Scene Not Heard

Could there be a silver lining to the mass eviction of musicians from Downtown Rehearsal?

A project of that size, however, takes a great deal of time, effort, and focus, something bands don't always have in large supply. Luckily, Listen.com Editor Nick Tangborn, "PR guy" Sean Garrett, and NoisePop organizers Jordan Kurland and Kevin Arnold have offered to spearhead the effort. Committees have been formed to focus on specific tasks, including keeping Downtown Rehearsal open, staging events and protests, creating a nonprofit music foundation, and finding immediate solutions to the rehearsal crisis. To gain more political clout, Sfmusician.com has placed a petition on its Web site that calls for part of San Francisco's $3.5 million arts budget to help fund a rehearsal and performance space; so far, more than 3,000 people have signed it.

A bit ruefully, local promoter and musician Ian Brennan surmises the closing may prove beneficial. "It may weed out the uncommitted -- those in bands because it gets them laid or because it's cool. And people will have to go underground to put on shows."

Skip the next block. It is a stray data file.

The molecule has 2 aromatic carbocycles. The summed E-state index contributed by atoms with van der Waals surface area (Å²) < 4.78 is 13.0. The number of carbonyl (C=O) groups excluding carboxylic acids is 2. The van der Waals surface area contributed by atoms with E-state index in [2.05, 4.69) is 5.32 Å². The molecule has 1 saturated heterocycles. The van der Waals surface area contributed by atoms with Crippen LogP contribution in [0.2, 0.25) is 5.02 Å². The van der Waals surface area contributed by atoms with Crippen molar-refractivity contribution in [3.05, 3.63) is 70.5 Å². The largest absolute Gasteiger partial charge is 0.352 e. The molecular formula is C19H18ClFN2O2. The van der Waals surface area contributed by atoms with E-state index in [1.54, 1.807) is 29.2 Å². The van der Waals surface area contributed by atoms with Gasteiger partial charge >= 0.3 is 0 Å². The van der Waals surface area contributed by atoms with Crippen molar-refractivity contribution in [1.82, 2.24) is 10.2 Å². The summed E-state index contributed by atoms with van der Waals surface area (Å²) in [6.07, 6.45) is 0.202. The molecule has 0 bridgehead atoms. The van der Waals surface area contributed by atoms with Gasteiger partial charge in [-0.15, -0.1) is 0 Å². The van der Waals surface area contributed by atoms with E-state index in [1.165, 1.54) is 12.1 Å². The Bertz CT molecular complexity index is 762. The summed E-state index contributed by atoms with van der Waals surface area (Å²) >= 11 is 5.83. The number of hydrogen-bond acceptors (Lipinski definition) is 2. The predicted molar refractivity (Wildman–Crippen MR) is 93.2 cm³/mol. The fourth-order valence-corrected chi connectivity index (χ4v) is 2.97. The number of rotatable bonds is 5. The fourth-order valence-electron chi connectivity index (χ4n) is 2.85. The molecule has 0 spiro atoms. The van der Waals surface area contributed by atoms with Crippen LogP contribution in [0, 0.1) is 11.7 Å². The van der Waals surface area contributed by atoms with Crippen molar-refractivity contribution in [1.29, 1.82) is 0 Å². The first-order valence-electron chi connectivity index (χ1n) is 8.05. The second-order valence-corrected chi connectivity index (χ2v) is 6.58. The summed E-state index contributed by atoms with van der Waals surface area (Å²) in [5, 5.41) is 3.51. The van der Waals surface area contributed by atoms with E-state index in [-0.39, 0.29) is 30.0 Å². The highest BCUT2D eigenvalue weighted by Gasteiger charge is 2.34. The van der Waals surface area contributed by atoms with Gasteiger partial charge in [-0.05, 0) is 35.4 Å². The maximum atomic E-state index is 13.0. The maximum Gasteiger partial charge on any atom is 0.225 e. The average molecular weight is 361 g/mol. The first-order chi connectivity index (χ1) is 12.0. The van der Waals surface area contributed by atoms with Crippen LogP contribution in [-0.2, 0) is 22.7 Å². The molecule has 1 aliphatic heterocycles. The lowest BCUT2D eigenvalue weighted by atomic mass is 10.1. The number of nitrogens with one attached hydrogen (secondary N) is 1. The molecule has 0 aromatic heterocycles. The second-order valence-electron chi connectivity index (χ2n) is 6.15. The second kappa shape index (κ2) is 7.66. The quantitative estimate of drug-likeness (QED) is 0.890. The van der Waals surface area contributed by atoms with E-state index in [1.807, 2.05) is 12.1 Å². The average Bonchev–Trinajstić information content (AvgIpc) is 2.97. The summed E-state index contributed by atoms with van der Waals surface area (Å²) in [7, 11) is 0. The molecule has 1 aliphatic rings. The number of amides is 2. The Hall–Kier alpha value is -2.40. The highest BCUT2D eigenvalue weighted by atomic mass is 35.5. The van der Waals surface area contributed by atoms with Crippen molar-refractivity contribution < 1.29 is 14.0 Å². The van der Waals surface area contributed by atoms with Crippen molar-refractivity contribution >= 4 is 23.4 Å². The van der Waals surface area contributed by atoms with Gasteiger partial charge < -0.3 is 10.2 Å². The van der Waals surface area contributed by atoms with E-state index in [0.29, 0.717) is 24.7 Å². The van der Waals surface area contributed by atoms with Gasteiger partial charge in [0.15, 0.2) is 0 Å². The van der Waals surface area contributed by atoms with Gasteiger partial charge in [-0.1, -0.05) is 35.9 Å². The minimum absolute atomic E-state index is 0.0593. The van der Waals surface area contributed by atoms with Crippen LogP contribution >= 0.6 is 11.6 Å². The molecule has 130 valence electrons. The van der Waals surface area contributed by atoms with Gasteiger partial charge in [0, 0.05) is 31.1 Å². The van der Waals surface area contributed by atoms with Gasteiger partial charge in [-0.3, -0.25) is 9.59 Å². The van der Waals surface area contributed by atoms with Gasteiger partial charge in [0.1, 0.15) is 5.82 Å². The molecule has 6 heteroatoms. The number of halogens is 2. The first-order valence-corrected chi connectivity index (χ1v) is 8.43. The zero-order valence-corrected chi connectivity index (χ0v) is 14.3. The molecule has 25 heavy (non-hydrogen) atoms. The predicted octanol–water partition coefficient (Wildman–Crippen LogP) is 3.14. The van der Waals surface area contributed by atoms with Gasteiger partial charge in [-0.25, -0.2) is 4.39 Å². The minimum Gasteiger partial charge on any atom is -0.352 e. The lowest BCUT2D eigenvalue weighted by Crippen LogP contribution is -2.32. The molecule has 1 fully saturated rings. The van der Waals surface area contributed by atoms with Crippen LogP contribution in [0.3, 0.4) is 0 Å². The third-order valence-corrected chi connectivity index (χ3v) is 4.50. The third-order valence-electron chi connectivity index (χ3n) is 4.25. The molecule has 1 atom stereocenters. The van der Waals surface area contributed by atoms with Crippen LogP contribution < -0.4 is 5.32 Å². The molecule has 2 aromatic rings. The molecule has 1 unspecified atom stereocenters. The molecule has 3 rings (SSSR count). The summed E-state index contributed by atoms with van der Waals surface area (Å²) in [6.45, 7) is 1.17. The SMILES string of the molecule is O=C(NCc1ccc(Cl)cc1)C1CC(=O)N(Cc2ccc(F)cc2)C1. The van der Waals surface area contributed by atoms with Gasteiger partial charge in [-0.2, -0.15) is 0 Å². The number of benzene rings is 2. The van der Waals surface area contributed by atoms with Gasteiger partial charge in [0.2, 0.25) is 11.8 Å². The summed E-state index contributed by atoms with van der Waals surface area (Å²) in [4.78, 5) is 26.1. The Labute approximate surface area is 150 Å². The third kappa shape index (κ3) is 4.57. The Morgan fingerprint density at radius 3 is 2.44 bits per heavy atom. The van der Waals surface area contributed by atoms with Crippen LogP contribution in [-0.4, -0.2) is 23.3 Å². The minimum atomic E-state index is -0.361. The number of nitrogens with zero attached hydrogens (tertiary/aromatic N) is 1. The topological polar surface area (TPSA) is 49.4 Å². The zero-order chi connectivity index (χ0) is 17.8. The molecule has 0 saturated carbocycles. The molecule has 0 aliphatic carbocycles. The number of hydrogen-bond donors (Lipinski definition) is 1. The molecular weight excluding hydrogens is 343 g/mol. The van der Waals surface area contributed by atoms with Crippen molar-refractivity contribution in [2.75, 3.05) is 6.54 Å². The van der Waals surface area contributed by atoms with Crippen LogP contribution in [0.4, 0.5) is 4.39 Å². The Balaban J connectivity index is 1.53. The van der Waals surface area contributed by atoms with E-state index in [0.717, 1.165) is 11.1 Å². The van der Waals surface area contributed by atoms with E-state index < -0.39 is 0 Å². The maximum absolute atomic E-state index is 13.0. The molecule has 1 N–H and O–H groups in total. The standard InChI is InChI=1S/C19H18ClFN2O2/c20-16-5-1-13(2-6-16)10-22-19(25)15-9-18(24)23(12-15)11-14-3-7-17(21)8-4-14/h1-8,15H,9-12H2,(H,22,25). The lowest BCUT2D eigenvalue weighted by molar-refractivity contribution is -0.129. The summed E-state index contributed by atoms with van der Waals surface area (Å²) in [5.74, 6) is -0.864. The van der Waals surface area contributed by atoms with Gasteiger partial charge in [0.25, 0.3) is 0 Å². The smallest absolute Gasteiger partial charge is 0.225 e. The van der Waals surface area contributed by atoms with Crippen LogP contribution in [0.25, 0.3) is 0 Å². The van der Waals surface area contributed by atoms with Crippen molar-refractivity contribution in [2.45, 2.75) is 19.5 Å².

Anthony Bonet, assistant booker at the Bottom of the Hill, suggests that the closing is "an unfortunate ecological correction. Where would all these bands play anyway? I think of it as amputating a leg [that has] gangrene.

"This city's changed from "Let's check out a new band' to "What a tough week ... let's have fun, let's go see that Abba cover band,'" Bonet says. "Even national bands want the middle slot on the bill. No one wants to play at midnight. Everyone's going to bed early."

In the end, the music scene will survive only as long as people -- or rather non-musicians -- want it to. If no one supports the bands, it doesn't matter how much they rehearse.

One basic fact remains: There's a lot of money to be made in the rehearsal business. The average rent at Downtown is $500 per space per month. Multiply that times 155 rooms and you get $77,500 in monthly revenue. Per year, that makes a little less than a million dollars. That's for a space that demands very little upkeep. What a bargain. You'd have to be stupid not to finance that deal. Wouldn't you?

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